You've probably been told that execution of a process starts with your main() function. That's an effective abstraction, but in fact, execution starts within the runtime linker, not at main(). The runtime linker maps and relocates the objects that make up the process, and then jumps to a symbol named _start to pass control to the program executable. crt1.o provides the _start symbol that the runtime linker jumps to in order to pass control to the executable, and is responsible for providing some ABI mandated symbols, language specific runtime setup, for calling main(), and ultimately, exit(). crti.o and crtn.o provide prologue and epilogue .init/.fini sections to encapsulate any user provided init/fini code.


These higher level objects are provided to control things like compilation mode (Ansi C vs K&R C) or standards compliance (xpg4, xpg6, etc).

As noted previously, there can be other CRTs, depending on the compiler. This discussion is mainly about the three core CRTs: crt1.o, crti.o, and crtn.o.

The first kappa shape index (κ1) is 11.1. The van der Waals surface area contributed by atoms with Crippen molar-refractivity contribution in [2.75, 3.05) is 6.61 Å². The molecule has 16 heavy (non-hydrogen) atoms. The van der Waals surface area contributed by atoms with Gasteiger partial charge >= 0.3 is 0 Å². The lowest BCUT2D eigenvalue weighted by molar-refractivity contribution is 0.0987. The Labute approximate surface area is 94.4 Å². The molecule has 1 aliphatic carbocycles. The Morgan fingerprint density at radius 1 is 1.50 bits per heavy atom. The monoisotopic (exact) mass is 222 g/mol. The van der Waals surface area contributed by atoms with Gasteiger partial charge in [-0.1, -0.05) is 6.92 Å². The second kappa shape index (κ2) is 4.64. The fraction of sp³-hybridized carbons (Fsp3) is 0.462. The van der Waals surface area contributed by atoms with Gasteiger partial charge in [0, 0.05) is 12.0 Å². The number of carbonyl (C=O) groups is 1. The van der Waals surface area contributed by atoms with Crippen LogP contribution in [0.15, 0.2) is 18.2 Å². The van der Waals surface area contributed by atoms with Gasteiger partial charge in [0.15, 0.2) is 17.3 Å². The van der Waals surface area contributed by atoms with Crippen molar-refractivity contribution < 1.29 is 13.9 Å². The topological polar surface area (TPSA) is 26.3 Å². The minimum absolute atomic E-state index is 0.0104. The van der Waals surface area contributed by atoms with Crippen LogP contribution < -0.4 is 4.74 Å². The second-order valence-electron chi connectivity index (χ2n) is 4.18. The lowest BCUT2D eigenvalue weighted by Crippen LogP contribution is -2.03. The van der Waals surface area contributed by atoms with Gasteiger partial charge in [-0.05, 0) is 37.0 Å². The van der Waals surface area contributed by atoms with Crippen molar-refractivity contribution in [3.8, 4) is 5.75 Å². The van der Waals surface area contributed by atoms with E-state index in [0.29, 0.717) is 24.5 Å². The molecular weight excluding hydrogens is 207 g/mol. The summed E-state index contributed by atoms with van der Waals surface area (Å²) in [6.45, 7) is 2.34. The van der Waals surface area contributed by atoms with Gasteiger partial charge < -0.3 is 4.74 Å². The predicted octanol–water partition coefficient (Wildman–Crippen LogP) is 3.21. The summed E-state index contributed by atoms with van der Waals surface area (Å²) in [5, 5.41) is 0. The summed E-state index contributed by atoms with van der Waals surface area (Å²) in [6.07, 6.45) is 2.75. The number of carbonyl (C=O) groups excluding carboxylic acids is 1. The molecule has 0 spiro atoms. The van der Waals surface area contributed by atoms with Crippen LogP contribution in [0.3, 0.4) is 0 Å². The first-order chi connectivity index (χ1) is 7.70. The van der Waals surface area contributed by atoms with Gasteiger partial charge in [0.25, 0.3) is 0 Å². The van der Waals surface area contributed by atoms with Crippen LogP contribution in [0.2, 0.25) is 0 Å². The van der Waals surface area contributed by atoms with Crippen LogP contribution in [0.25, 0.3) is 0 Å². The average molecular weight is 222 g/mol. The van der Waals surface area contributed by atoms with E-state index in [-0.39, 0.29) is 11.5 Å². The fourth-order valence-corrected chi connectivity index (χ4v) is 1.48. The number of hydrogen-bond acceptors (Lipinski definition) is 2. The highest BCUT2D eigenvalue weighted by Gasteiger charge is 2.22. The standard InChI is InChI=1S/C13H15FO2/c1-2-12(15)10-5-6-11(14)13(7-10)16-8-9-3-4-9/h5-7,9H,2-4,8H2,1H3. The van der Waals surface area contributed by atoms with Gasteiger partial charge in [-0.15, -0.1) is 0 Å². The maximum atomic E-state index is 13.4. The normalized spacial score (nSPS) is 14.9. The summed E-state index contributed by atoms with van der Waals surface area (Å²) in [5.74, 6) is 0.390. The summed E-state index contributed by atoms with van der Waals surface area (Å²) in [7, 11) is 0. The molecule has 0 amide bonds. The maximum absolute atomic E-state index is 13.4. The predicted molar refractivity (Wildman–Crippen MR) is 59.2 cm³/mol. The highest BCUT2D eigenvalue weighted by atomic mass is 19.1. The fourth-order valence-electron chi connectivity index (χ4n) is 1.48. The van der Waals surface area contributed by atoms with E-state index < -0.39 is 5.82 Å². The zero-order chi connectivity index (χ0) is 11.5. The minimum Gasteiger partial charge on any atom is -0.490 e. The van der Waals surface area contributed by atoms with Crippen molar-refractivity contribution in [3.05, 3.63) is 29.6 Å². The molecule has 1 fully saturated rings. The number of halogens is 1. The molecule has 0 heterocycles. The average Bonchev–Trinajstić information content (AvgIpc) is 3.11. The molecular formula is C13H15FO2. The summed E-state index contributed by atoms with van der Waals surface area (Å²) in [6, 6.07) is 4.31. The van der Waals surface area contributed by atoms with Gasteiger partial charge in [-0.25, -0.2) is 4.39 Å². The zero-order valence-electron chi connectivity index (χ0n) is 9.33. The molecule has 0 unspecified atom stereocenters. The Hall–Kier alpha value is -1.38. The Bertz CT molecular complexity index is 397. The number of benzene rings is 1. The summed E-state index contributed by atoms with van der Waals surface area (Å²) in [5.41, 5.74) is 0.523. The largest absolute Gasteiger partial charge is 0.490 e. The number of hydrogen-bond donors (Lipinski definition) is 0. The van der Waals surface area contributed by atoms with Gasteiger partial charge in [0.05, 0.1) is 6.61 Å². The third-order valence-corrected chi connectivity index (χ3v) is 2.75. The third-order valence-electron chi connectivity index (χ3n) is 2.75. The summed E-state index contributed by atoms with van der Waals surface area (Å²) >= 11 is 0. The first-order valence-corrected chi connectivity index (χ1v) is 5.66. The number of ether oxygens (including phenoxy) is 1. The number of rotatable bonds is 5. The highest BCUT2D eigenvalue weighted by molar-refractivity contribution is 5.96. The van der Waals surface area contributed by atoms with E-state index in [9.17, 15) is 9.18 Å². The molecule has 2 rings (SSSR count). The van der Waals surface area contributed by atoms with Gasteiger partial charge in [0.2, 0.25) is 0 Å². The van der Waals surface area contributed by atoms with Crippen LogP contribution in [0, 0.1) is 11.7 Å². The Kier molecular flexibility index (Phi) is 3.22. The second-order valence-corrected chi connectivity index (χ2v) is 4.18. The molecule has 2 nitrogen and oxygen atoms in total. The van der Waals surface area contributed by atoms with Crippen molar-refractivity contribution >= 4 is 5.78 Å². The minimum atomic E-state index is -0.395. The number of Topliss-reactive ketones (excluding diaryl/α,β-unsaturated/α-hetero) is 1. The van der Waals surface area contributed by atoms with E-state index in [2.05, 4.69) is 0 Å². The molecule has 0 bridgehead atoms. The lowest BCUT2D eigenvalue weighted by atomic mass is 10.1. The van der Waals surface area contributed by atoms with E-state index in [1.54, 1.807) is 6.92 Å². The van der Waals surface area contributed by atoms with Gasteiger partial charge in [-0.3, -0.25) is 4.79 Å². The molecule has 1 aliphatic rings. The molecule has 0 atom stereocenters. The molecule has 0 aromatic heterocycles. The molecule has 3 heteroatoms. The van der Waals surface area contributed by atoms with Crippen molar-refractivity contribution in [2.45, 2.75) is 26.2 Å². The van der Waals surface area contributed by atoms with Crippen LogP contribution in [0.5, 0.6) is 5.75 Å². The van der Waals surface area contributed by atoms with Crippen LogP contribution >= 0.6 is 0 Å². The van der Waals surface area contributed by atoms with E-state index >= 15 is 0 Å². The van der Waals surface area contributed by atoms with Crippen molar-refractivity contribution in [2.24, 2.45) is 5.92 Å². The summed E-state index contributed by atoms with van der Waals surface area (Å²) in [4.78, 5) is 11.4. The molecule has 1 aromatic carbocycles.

Note that you may encounter some variants of these:

gprof-enabled version of crt1.o
I believe this was the original name for crt1.o, and served the same purpose. It got renamed at some transitional point, to allow both objects to exist. You may hear compiler folks use either name interchangeably.
The Studio compilers have 'x' variants of these CRT objects, to provide different implementations.
It is common for compilers to add additional CRT objects of their own devising to support features, or to provide specific language dependent support.

The three crt?.o objects have been historically delivered by the compilers, on a schedule unrelated to that of the OS. They contain some things required by ABI for basic operation, and some other things required specifically by the compilers. This has largely worked, but is not ideal: